3. Once you have the leaves to your liking, move on to the flowers! Cut the flower heads off of their stems. Apply them to the wreath with the glue gun. If the flower was going in a tricky place, I put a small dot of glue just to secure the flower and then flipped the wreath over so I could see better where to add more glue. I worked from the center of my flower bunch outward. I also spaced my flowers very close together to make my wreath more lush.


A Gorgeous Modern Hoop Wreath

When you have enough flowers on the wreath, you’re done! I decided to add a ribbon from my stash to the top, but it’s not at all necessary. Hang your wreath and marvel at its beauty!

A Gorgeous Modern Hoop Wreath

If you love arranging flowers and matching unique color schemes together, then perhaps wreath making would be a great source of side income for you. Wreaths of this style sell for $45-55 on Etsy, and at Michaels I saw wreaths selling for $60-80. With tax, my total for this project was $21.21 (I did not count the glue gun and glue stick as those are reusable, general craft items). I also have enough flowers left over for another wreath, which would lower my cost per wreath. The wreath took very little time to put together, so you could potentially net $24-34 per wreath.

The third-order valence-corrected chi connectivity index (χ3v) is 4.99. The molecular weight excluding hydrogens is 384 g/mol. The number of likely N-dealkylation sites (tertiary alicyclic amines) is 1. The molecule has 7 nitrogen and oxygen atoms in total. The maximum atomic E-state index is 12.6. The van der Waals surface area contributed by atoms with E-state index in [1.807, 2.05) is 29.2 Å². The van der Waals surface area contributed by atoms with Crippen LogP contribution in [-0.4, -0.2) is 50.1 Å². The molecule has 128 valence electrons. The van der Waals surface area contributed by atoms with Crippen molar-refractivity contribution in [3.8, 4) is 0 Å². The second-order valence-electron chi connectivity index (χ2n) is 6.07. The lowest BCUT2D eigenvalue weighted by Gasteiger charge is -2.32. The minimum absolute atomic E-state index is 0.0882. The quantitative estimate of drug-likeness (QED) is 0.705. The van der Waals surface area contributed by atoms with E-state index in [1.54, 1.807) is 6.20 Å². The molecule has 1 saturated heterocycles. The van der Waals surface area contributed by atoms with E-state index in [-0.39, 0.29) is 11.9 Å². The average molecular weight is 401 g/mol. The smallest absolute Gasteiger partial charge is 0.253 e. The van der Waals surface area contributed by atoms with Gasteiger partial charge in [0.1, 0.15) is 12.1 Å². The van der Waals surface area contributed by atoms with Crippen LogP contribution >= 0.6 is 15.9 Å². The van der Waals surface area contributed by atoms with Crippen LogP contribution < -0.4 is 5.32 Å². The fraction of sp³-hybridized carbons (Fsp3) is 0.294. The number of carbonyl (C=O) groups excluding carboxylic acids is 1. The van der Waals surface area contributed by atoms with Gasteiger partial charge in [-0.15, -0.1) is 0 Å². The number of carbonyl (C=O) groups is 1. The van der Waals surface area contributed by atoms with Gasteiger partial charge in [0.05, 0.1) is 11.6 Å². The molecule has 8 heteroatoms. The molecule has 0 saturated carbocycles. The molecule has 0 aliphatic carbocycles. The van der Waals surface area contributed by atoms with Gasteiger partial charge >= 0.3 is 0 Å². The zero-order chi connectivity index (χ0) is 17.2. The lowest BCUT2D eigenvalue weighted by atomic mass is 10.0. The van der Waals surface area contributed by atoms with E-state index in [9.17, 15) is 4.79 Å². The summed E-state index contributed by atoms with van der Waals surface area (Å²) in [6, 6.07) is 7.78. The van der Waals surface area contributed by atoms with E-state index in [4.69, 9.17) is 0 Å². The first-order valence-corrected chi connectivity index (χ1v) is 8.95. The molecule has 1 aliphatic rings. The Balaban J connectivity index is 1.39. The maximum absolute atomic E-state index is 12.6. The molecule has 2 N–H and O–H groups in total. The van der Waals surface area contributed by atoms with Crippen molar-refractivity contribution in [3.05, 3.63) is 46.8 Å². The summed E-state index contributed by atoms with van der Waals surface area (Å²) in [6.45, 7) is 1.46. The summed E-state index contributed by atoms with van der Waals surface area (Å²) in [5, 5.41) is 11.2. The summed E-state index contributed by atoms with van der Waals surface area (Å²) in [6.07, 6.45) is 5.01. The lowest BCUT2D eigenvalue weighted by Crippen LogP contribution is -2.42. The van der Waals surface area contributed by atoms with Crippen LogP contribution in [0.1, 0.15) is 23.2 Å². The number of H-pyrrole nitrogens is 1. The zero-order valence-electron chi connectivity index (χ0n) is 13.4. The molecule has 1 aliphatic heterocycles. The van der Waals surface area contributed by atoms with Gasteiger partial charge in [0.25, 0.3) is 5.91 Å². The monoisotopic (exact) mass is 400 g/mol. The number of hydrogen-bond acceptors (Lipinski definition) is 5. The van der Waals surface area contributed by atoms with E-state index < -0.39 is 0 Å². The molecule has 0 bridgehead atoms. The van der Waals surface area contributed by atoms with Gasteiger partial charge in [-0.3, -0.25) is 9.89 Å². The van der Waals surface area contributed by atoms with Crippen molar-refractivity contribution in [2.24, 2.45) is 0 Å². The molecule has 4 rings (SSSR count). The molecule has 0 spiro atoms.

Another place to find great wreath materials is Afloral. They have hoops in gold, which I love! Their flowers are more costly but are beautiful and very high quality.

A Gorgeous Modern Hoop Wreath

And that’s the end of this tutorial! I’d love to see your creations—tag @hannah_lynne on instagram! Follow me on Pinterest for plenty of inspiration and don’t forget to subscribe below for the latest content!

3 Easy Steps to a Modern Hoop Wreath

3 Easy Steps to a Modern Hoop Wreath

Make an Easy Watercolor Background on Your iPad or iPhone

Make an Easy Watercolor Background on Your iPad or iPhone